When you apply for credit the lender involved normally reviews your credit report as part of the application review process. A lender can use information contained in your report to approve or decline your application. Technically, lenders can share your credit report with you but most lenders do not share credit report information with credit applicants.
The credit reporting bureaus Equifax, Experian and TransUnion have to comply with strict state and federal laws that govern the way consumer credit reports are compiled and how the bureaus share information contained in those reports. Banks are not consumer reporting agencies and bank employees are not trained to understand the way each bureau compiles its credit reports. Therefore, to avoid liability issues relating to misinformation, or the misuse of accurate information, most banks do not allow employees to talk to loan applicants about their credit reports.
The credit bureaus gather information from your creditors as well as other businesses and vendors that submit reports pertaining to late payments and debts that you have failed to payoff. Credit bureaus also keep records of any individuals and entities that request copies of your credit report. If you and your lender both request copies of your credit report, you and the lender both receive different versions of the report. The report you receive does not show your credit score while the report the lender receives does not contain details of all the entities that have checked your credit. Therefore, to avoid confusion related to the different ways credit bureaus provide information to vendors and consumers, lenders do not normally allow loan officers to even discuss credit reports in depth.
When you have a credit application declined by a lender due to information contained in your credit report, you are legally entitled to a copy of that report. However, you do not obtain that report from your lender. Instead, your lender must send you an adverse action notice that lists the reason the application was declined and the contact information of the credit bureau that provided the report. You have 60 days from the date of the declination in which to contact the credit bureau in question and obtain a free copy of your credit report.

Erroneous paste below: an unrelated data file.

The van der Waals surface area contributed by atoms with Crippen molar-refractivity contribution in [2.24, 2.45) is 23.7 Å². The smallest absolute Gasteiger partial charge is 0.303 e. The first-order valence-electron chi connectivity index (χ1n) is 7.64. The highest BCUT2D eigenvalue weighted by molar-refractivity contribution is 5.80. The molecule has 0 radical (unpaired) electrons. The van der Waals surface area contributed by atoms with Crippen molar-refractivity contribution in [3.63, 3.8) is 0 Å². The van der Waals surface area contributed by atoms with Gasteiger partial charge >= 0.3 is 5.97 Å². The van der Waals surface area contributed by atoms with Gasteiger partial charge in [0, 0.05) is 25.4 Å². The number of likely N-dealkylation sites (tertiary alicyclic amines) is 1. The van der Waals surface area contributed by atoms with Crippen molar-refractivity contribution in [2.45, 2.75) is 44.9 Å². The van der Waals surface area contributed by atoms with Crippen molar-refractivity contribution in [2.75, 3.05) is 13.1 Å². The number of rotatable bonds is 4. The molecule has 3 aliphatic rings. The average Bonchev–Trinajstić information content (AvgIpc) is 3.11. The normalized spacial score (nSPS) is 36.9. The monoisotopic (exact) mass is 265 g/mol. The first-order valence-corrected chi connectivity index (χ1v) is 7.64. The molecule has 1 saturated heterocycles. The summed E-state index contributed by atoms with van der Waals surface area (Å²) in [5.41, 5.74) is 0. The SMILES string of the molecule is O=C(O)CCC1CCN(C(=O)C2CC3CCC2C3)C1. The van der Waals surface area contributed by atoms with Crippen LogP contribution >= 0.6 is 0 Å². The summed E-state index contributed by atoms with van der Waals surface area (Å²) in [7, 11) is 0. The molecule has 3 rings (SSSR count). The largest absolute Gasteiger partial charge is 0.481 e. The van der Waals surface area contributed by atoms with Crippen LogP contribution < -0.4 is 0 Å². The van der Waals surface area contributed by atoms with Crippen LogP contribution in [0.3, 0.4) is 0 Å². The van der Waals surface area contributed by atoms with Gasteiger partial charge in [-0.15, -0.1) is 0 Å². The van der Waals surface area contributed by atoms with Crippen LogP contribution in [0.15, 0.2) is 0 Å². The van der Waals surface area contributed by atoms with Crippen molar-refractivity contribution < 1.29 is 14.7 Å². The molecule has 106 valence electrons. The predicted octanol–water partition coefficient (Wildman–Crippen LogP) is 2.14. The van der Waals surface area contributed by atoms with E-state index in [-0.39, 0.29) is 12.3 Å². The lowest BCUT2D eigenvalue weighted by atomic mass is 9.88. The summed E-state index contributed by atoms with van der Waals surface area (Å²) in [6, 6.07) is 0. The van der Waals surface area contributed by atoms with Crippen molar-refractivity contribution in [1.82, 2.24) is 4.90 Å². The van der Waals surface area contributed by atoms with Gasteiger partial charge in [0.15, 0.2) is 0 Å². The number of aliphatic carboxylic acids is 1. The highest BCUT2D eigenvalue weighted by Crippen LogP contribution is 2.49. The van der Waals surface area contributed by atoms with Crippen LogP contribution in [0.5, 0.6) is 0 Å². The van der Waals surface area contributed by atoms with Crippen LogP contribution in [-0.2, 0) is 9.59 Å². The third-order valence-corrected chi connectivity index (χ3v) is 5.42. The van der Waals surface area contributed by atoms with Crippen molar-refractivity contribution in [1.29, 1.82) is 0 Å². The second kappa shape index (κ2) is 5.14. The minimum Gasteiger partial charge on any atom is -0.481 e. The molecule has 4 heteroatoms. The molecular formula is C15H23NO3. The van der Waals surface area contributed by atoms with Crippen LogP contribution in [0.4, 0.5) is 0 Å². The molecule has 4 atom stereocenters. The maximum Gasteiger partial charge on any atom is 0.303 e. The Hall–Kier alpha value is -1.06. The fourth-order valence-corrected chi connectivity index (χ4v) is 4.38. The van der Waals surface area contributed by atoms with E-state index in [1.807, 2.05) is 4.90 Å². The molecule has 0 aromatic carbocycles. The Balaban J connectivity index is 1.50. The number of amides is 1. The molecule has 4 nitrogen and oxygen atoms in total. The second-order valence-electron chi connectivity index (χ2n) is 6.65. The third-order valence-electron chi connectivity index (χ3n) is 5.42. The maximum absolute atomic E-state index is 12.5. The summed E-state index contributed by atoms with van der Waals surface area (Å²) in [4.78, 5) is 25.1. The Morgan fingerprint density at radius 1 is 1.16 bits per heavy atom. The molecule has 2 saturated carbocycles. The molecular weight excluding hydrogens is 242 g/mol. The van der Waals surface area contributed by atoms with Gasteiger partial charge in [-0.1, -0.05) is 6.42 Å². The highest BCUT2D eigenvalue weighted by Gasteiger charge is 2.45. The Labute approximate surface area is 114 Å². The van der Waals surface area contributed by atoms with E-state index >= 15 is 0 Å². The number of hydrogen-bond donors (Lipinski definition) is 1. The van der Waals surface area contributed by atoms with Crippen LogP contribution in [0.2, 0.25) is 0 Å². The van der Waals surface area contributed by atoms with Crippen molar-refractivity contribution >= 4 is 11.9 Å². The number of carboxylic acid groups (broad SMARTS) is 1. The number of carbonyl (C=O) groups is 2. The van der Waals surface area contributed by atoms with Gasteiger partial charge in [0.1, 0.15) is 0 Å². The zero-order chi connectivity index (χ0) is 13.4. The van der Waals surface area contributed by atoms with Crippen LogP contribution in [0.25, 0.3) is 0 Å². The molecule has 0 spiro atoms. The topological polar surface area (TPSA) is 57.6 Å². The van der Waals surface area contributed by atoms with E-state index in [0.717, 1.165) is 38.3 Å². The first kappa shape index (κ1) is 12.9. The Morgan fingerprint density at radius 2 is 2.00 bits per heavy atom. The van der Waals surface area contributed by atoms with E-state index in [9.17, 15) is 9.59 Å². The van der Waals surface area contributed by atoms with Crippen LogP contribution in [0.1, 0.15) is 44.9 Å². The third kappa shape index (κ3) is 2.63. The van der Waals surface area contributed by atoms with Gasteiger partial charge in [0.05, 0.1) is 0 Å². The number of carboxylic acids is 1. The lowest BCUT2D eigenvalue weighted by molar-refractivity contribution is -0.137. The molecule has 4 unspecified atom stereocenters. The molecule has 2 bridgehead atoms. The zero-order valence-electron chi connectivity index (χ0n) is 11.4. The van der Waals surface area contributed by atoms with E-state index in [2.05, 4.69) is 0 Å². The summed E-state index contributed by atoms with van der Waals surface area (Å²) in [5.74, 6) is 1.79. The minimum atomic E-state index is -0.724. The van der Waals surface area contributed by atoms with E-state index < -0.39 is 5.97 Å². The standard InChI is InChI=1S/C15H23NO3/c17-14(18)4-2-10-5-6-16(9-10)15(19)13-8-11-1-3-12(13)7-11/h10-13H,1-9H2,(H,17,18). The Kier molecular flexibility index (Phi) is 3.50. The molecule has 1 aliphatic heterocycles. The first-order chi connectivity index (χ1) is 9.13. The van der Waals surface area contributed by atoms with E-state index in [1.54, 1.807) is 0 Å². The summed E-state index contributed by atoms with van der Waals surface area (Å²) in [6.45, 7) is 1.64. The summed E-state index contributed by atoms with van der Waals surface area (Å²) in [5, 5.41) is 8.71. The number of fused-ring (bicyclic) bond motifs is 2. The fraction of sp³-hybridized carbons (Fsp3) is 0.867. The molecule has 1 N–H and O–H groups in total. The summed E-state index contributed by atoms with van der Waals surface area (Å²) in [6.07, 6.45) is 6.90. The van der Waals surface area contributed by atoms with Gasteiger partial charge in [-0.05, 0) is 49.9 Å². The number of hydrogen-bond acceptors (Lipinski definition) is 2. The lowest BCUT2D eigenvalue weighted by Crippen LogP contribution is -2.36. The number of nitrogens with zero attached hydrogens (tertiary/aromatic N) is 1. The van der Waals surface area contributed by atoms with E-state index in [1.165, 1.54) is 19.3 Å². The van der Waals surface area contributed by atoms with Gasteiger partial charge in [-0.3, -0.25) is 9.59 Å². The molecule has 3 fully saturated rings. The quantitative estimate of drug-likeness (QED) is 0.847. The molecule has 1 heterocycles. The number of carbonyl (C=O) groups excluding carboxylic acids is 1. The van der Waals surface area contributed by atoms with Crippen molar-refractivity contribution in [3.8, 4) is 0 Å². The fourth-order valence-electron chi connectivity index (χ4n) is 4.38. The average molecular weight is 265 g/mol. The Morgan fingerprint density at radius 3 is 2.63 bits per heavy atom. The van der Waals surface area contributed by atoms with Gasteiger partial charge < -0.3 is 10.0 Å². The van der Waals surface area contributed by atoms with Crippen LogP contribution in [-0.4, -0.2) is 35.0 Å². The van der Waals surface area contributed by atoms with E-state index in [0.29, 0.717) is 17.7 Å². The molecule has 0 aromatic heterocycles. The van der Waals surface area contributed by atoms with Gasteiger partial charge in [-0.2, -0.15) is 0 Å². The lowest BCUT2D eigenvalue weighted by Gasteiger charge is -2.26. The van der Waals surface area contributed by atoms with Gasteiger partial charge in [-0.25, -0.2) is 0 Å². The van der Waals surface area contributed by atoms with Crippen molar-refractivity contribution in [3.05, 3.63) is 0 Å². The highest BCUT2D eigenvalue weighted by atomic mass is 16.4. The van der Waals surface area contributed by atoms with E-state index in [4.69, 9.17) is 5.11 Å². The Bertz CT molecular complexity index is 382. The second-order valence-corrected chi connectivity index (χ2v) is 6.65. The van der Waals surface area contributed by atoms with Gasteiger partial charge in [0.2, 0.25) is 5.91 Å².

Credit Reporting Services
Some banks offer credit monitoring services that are usually operated in conjunction with third party vendors. These services enable you to see your credit score once a month and send you notification emails whenever your credit report changes. You can view the information through your bank's Internet banking website. However, banks buy data for these reports on your behalf from Equifax, Experian and TransUnion. Consequently, your bank are acting as an intermediary between your and the credit bureau and you can obtain the same information regardless of your particular bank. Do not confuse your bank allowing you to access information from the credit bureaus with your bank actually providing you with that information.
- Experian: Credit Report Basics
- Experian: Landlords Can Share Credit Reports With Tennants; April 2008
- Experian: Credit Score Basics
- USA.gov. "Credit Reports and Scores." Accessed June 18, 2020.
- Consumer Financial Protection Bureau. "What Is a Credit Score?" Accessed June 18, 2020.
- Consumer Financial Protection Bureau. "Check Your Credit Report at Least Once a Year." Accessed June 18, 2020.
- My FICO. "What's In Your Credit Report?" Accessed June 18, 2020.
- TransUnion. "Do You Know That There Are Three Credit Reporting Agencies?" Accessed June 18, 2020.
- TransUnion. "How Long Does it Take for a Credit Report to Update?" Accessed June 18, 2020.
- TransUnion. Public Records. Accessed June 18, 2020.
- Experian. "Can Utility Bills Appear on Your Credit Report?" Accessed June 18, 2020.
- Experian. "Can Medical Bills Hurt Your Credit?" Accessed June 25, 2020.
- Federal Trade Commission. "Credit Reports Now Free, Every Week." Accessed June 25, 2020.